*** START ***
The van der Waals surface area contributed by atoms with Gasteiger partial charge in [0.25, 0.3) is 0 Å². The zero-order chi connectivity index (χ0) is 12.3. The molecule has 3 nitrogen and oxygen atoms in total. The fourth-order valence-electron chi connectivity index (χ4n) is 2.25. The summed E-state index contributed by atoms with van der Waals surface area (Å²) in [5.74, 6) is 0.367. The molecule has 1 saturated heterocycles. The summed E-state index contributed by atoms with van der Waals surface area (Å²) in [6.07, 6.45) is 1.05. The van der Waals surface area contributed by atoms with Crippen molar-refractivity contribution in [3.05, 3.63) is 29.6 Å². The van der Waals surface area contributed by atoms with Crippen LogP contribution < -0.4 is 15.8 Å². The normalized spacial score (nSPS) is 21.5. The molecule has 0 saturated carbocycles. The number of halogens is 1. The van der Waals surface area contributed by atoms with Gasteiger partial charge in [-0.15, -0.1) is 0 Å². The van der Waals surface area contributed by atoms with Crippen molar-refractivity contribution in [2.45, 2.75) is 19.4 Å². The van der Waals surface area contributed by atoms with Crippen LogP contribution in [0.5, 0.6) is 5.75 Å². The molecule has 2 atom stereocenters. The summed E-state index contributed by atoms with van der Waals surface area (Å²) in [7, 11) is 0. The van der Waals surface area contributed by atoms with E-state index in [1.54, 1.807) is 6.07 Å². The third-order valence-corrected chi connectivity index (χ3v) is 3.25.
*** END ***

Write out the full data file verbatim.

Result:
The van der Waals surface area contributed by atoms with Gasteiger partial charge in [0.25, 0.3) is 0 Å². The zero-order chi connectivity index (χ0) is 12.3. The molecule has 3 nitrogen and oxygen atoms in total. The fourth-order valence-electron chi connectivity index (χ4n) is 2.25. The summed E-state index contributed by atoms with van der Waals surface area (Å²) in [5.74, 6) is 0.367. The molecule has 1 saturated heterocycles. The summed E-state index contributed by atoms with van der Waals surface area (Å²) in [6.07, 6.45) is 1.05. The van der Waals surface area contributed by atoms with Crippen molar-refractivity contribution in [3.05, 3.63) is 29.6 Å². The van der Waals surface area contributed by atoms with Crippen LogP contribution < -0.4 is 15.8 Å². The normalized spacial score (nSPS) is 21.5. The molecule has 0 saturated carbocycles. The number of halogens is 1. The van der Waals surface area contributed by atoms with Gasteiger partial charge in [-0.15, -0.1) is 0 Å². The van der Waals surface area contributed by atoms with Crippen molar-refractivity contribution in [2.45, 2.75) is 19.4 Å². The van der Waals surface area contributed by atoms with Crippen LogP contribution in [0.5, 0.6) is 5.75 Å². The molecule has 2 atom stereocenters. The summed E-state index contributed by atoms with van der Waals surface area (Å²) in [7, 11) is 0. The van der Waals surface area contributed by atoms with E-state index in [1.54, 1.807) is 6.07 Å². The third-order valence-corrected chi connectivity index (χ3v) is 3.25.